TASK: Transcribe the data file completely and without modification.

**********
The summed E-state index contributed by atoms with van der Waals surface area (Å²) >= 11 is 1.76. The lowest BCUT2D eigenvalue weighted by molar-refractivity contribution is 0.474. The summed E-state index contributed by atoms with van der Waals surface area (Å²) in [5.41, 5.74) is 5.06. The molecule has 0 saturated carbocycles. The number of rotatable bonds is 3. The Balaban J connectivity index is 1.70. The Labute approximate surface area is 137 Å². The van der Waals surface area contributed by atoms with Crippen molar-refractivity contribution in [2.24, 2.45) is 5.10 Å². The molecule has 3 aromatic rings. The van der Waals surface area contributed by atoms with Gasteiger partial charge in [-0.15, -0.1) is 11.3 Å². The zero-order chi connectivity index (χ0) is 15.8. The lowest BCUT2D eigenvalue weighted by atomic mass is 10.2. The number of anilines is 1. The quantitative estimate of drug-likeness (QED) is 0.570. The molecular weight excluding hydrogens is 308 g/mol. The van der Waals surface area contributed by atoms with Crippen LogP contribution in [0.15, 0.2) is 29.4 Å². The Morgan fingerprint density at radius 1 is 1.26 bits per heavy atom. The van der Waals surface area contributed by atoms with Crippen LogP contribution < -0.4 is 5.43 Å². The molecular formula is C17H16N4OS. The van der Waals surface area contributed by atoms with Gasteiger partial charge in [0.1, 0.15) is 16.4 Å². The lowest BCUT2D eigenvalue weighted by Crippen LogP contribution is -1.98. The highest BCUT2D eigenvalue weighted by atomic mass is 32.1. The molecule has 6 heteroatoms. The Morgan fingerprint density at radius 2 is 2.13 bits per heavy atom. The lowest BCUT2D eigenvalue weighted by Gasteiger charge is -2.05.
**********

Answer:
The summed E-state index contributed by atoms with van der Waals surface area (Å²) >= 11 is 1.76. The lowest BCUT2D eigenvalue weighted by molar-refractivity contribution is 0.474. The summed E-state index contributed by atoms with van der Waals surface area (Å²) in [5.41, 5.74) is 5.06. The molecule has 0 saturated carbocycles. The number of rotatable bonds is 3. The Balaban J connectivity index is 1.70. The Labute approximate surface area is 137 Å². The van der Waals surface area contributed by atoms with Crippen molar-refractivity contribution in [2.24, 2.45) is 5.10 Å². The molecule has 3 aromatic rings. The van der Waals surface area contributed by atoms with Gasteiger partial charge in [-0.15, -0.1) is 11.3 Å². The zero-order chi connectivity index (χ0) is 15.8. The lowest BCUT2D eigenvalue weighted by atomic mass is 10.2. The number of anilines is 1. The quantitative estimate of drug-likeness (QED) is 0.570. The molecular weight excluding hydrogens is 308 g/mol. The van der Waals surface area contributed by atoms with Crippen LogP contribution in [0.15, 0.2) is 29.4 Å². The Morgan fingerprint density at radius 1 is 1.26 bits per heavy atom. The van der Waals surface area contributed by atoms with Crippen LogP contribution < -0.4 is 5.43 Å². The molecular formula is C17H16N4OS. The van der Waals surface area contributed by atoms with Gasteiger partial charge in [0.1, 0.15) is 16.4 Å². The lowest BCUT2D eigenvalue weighted by Crippen LogP contribution is -1.98. The highest BCUT2D eigenvalue weighted by atomic mass is 32.1. The molecule has 6 heteroatoms. The Morgan fingerprint density at radius 2 is 2.13 bits per heavy atom. The lowest BCUT2D eigenvalue weighted by Gasteiger charge is -2.05.